The climate, emissions and German transport policy: a look at the coalition contract

In the past years, German transport and mobility policy had to navigate a dangerous predicament. Its renowned Energiewende attracted global attention, but quite obviously wasn’t enough to reach the climate change goals that the country had pledged in the various international accords. To even have a remote chance of doing so, a Verkehrswende also has to come.

For anyone with even a remote understanding of the German economy, the problem is quite obvious. Any change to transport and mobility policy that would take away from the success of the automobile industry would shake the very foundation of Germany’s economy. And thus, for many observer German policy often seemed to have nothing but the interest of carmakers in mind.

In 2018, that just doesn’t suffice anymore. Volkswagen and others are rocked by scandals that saw them systematically cheating emission testing. Germany cities are facing the almost impossible challenge of conforming to European NO2 emission standards without making use of temporary bans on Diesel cars.

Amid all of this, mobility systems overall are facing foundational changes and individual car ownership could soon be a thing of the past. Public transport systems are improving as they embrace multi-modality. Uber and its competitors are disrupting individual transport services and both ride- and car-sharing platforms reduce the need to own a car even further.

But how is politics reacting to this? A few answers can be found in the coalition contract:

  • Governance

The new coalition wants to avoid harming anyone at any cost – be that the automobile industry, other stakeholders in the mobility sector or individual car owners. A commission shall be formed that is supposed to prepare a strategy for the “future of affordable and sustainable mobility”. Further, the coalition contract states that the coalition intends to “reach the climate goals of the Paris agreement while taking social aspects into consideration and securing both the competitiveness of our industry and affordable mobility.”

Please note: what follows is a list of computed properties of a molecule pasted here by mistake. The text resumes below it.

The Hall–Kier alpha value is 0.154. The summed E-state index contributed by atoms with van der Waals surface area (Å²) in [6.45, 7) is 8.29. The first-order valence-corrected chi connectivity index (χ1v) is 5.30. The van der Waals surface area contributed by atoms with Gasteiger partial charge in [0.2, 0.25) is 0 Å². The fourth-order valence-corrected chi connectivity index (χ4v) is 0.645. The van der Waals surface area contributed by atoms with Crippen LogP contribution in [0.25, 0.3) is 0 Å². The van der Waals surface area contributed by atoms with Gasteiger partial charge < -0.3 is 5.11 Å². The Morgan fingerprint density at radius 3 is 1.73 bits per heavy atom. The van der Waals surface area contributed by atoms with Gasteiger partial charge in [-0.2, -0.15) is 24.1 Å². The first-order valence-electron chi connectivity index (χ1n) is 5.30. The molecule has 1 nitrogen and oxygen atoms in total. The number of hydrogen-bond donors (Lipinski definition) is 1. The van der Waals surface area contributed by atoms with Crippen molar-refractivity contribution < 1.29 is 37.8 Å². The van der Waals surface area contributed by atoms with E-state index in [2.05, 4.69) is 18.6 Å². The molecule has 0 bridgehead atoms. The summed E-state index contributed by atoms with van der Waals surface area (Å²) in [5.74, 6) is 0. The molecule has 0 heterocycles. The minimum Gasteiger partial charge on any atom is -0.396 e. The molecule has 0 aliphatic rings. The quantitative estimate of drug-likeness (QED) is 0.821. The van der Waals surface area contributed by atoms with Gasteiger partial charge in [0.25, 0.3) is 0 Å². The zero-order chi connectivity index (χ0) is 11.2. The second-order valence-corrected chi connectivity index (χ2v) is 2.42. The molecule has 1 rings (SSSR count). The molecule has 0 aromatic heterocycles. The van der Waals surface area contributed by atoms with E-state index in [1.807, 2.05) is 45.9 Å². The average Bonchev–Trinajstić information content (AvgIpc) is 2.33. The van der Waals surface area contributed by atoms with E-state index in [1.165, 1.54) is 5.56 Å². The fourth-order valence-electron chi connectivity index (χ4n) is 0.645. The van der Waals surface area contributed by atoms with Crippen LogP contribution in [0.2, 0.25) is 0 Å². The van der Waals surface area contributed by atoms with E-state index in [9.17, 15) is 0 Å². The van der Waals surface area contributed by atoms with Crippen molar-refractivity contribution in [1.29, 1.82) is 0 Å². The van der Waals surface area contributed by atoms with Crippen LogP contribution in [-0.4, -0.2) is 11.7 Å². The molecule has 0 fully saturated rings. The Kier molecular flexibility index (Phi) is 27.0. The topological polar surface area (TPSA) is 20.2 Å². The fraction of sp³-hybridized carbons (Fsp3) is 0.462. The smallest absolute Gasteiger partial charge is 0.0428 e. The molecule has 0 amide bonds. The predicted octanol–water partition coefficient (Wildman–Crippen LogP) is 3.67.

•  Diesel cars and emissions

The coalition wants to avoid that cities have to make use of temporary bans on Diesel cars at all cost. Much rather, the goal is to reduce emissions at the source, meaning the cars themselves. While retrofitting Diesel cars with modern emission reducing technology is a theoretical option, the carmakers don’t want to bear the cost and nobody would dare to saddle the consumer with it.

Instead, the contract foresees states, regions and municipalities to be granted the right to regulate emission limits “for commercial transport services like busses, taxis, rental cars and car-sharing vehicles”, as well as for courier- and delivery vehicles.

  • E-Mobility & Autonomous Driving

Funding for the development for e-mobility is supposed to be increased, but the contract fails to mention any specific goals. A very particular focus is on company cars, that will see discounted tax rate for electro and hybrid models. Charging stations shall be increased in numbers to a total of 100,000 in 2020.

By the end of the legislative term, the government wants to create regulation to enable fully autonomous vehicles. Even faster, experimentation spaces shall be created for the industry to test those cars. This is supposed to go hand-in-hand with the creating of smart cities that possess intelligent car-park routing systems and a “digitalized road network”.

  • New forms of mobility

For companies that are disrupting the mobility sector, there is a twofold challenge. While there is much lip-service done on promoting car-sharing and alike services, the reality has been a bit bleek in the past. Car- and ride-sharing yet has to blow up as it did in other countries. Regulatory barriers quite often have played a role in this.

German personal transport law is supposed to be modernized to rectify this situation. Ride sharing and new platform-based mobility services are supposed to receive a legal foundation for the certification of their services, while maintaining a level playing field between different transport modes. Particularly taxi- and rental car services are supposed to be relieved of regulatory duties.

This is clearly aiming at clearing up the problems that Uber is facing but will certainly apply to other platforms as well.

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A tale of two parties

The past weeks could not have shown the differences between Germany’s two dominant parties, the Christian Conservatives and the Social Democrats, any better. Both coming from a devastating loss in the September election, one stands united with secure leadership and personnel that could lead the party towards the future once the current leader leaves the picture. The other, in a very fragile situation already, has little leadership and is completely divided about its future course. The former, of course, is Angela Merkel’s CDU, while the latter are the Social Democrats that by Sunday will have made the decision whether to form a government with the CDU.

For the Social Democrats, either outcome could spell doom. The party essentially seems to be split over the idea of a repeat coalition. Over the past four elections, their voter share has halved, from 40.9 percent in 1998 to 20.5 percent in 2017. Particularly devastating was the 2009 election (23 percent), right after the first Grand Coalition under Angela Merkel as Chancellor. Yet, Merkel hardly seems to be the only reason for the continued downturn. Labour and economic policies introduced by SPD Chancellor Schröder (the infamous Hartz-Reforms) have led to a chasm on the left wing of the party that seem to have permanently exiled many former Social Democratic voters.